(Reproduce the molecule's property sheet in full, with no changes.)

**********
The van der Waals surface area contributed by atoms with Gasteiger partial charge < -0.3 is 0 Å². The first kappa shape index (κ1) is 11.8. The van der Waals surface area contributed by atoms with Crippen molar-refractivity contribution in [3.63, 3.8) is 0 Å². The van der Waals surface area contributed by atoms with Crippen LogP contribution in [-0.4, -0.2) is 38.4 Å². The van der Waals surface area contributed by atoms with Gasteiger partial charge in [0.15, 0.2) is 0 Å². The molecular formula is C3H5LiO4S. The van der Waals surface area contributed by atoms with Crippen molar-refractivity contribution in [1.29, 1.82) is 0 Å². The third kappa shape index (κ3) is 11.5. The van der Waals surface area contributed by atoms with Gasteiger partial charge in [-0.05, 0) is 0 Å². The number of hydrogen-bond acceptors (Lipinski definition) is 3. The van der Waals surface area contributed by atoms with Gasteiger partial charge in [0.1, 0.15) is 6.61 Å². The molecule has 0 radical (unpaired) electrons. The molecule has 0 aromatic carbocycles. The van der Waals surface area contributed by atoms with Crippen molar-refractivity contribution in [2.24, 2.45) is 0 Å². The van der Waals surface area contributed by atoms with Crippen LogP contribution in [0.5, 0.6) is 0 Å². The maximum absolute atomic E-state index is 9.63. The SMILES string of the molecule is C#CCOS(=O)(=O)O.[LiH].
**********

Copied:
The van der Waals surface area contributed by atoms with Gasteiger partial charge < -0.3 is 0 Å². The first kappa shape index (κ1) is 11.8. The van der Waals surface area contributed by atoms with Crippen molar-refractivity contribution in [3.63, 3.8) is 0 Å². The van der Waals surface area contributed by atoms with Crippen LogP contribution in [-0.4, -0.2) is 38.4 Å². The van der Waals surface area contributed by atoms with Gasteiger partial charge in [0.15, 0.2) is 0 Å². The molecular formula is C3H5LiO4S. The van der Waals surface area contributed by atoms with Crippen molar-refractivity contribution in [1.29, 1.82) is 0 Å². The third kappa shape index (κ3) is 11.5. The van der Waals surface area contributed by atoms with Gasteiger partial charge in [-0.05, 0) is 0 Å². The number of hydrogen-bond acceptors (Lipinski definition) is 3. The van der Waals surface area contributed by atoms with Gasteiger partial charge in [0.1, 0.15) is 6.61 Å². The molecule has 0 radical (unpaired) electrons. The molecule has 0 aromatic carbocycles. The van der Waals surface area contributed by atoms with Crippen molar-refractivity contribution in [2.24, 2.45) is 0 Å². The van der Waals surface area contributed by atoms with Crippen LogP contribution in [0.5, 0.6) is 0 Å². The maximum absolute atomic E-state index is 9.63. The SMILES string of the molecule is C#CCOS(=O)(=O)O.[LiH].